[a]ll financial information relating to an individual -- including sources of income, salary, mortgage payments, assets, medical and utility bills, social security and veterans benefits, retirement and state assistance benefits, and credit history -- ordinarily satisfies the first requirement of common law privacy, in that it constitutes highly intimate or embarrassing facts about the individual, such that its public disclosure would be highly objectionable to a person of ordinary sensibilities.

Open Records Decision No. 373 at 3 (1983).

We believe that the information at issue implicates the privacy interests of the individual identified in Attachment T. However, we also believe there is a legitimate public interest in information that the commissioner utilized in the formation of draft legislation pertaining to the state's usury laws. We therefore conclude that the privacy interests of the individual are best protected in this instance by the redaction of the individual's identity. We have marked the information that the commissioner must withhold pursuant to section 552.101 to protect the individual's common-law privacy interests. The remaining information contained in Attachment T must be released.

We are resolving this matter with an informal letter ruling rather than with a published open records decision. This ruling is limited to the particular records at issue under the facts presented to us in this request and should not be relied upon as a previous determination regarding any other records. If you have questions about this ruling, please contact our office.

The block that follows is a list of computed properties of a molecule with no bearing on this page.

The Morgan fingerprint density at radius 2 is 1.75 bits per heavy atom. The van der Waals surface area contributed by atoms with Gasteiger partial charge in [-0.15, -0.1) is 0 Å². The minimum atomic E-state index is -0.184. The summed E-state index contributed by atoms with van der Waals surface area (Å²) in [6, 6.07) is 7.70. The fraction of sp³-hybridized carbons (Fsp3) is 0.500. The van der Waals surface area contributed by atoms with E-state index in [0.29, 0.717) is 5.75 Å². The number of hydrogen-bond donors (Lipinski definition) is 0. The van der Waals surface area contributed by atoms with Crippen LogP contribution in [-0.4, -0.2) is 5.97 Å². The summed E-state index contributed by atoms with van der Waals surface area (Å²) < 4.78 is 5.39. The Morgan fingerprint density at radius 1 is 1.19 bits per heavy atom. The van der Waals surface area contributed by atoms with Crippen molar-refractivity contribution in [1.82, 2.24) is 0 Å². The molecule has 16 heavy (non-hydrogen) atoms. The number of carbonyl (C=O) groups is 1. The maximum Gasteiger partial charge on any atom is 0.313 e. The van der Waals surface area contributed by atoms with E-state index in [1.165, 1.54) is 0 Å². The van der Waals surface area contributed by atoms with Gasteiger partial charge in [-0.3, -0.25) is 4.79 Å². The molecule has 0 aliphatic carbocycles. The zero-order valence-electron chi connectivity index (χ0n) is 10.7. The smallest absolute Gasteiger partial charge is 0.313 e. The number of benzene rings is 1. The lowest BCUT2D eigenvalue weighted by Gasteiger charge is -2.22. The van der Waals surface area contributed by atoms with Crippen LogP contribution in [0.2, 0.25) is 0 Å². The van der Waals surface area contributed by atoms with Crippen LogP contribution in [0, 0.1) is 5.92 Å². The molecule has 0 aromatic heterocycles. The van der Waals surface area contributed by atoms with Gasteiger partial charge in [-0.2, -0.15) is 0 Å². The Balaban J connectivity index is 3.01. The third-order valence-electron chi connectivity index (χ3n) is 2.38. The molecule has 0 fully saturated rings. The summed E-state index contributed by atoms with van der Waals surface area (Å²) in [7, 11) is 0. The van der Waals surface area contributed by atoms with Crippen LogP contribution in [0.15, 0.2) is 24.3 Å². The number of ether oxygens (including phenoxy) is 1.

Emilie F. Stewart
Assistant Attorney General
Open Records Division


Ref.: ID# 123033

Enclosures: Marked documents

cc: Mr. Donald Armstrong
P.O. Box 1059
Park City, Utah 84060
(w/o enclosures)



1. We note that you have made no argument for non-disclosure with regard to the following items: 1(e), 2(c), 3(b), 4(b), and 10(b). We therefore assume that the commissioner has released information responsive to these items to the extent that the commissioner possesses such information. Otherwise, any such information must be released at this time.

2. Although you also raised section 552.110 of the Government Code, we note that this exception is intended to protect the proprietary, as opposed to the privacy, interests of individuals. Because we resolve this portion of your request under common-law privacy, we do not address the applicability of section 552.110.